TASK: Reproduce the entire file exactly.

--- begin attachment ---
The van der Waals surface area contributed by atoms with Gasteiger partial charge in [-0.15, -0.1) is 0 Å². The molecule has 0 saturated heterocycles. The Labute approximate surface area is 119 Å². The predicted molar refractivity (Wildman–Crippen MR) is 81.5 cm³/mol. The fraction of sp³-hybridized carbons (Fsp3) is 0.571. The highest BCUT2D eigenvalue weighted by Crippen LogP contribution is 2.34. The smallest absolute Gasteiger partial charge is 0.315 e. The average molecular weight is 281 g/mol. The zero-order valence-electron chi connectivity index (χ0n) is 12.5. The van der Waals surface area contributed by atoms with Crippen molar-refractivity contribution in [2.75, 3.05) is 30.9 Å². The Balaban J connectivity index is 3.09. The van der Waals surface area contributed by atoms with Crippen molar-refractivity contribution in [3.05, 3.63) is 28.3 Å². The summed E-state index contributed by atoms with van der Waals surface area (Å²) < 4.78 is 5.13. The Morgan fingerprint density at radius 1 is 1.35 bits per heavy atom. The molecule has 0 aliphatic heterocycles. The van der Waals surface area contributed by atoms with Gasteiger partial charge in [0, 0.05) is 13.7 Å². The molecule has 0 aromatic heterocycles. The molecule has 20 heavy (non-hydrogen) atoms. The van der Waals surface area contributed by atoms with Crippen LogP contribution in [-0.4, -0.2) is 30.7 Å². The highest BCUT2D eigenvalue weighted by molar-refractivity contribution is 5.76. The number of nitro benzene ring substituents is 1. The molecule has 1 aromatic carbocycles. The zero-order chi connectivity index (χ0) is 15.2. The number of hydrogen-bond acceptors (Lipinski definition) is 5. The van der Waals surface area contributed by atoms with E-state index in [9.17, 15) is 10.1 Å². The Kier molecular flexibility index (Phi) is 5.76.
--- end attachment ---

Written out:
The van der Waals surface area contributed by atoms with Gasteiger partial charge in [-0.15, -0.1) is 0 Å². The molecule has 0 saturated heterocycles. The Labute approximate surface area is 119 Å². The predicted molar refractivity (Wildman–Crippen MR) is 81.5 cm³/mol. The fraction of sp³-hybridized carbons (Fsp3) is 0.571. The highest BCUT2D eigenvalue weighted by Crippen LogP contribution is 2.34. The smallest absolute Gasteiger partial charge is 0.315 e. The average molecular weight is 281 g/mol. The zero-order valence-electron chi connectivity index (χ0n) is 12.5. The van der Waals surface area contributed by atoms with Crippen molar-refractivity contribution in [2.75, 3.05) is 30.9 Å². The Balaban J connectivity index is 3.09. The van der Waals surface area contributed by atoms with Crippen molar-refractivity contribution in [3.05, 3.63) is 28.3 Å². The summed E-state index contributed by atoms with van der Waals surface area (Å²) < 4.78 is 5.13. The Morgan fingerprint density at radius 1 is 1.35 bits per heavy atom. The molecule has 0 aliphatic heterocycles. The van der Waals surface area contributed by atoms with Gasteiger partial charge in [0, 0.05) is 13.7 Å². The molecule has 0 aromatic heterocycles. The molecule has 20 heavy (non-hydrogen) atoms. The van der Waals surface area contributed by atoms with Crippen LogP contribution in [-0.4, -0.2) is 30.7 Å². The highest BCUT2D eigenvalue weighted by molar-refractivity contribution is 5.76. The number of nitro benzene ring substituents is 1. The molecule has 1 aromatic carbocycles. The zero-order chi connectivity index (χ0) is 15.2. The number of hydrogen-bond acceptors (Lipinski definition) is 5. The van der Waals surface area contributed by atoms with E-state index in [9.17, 15) is 10.1 Å². The Kier molecular flexibility index (Phi) is 5.76.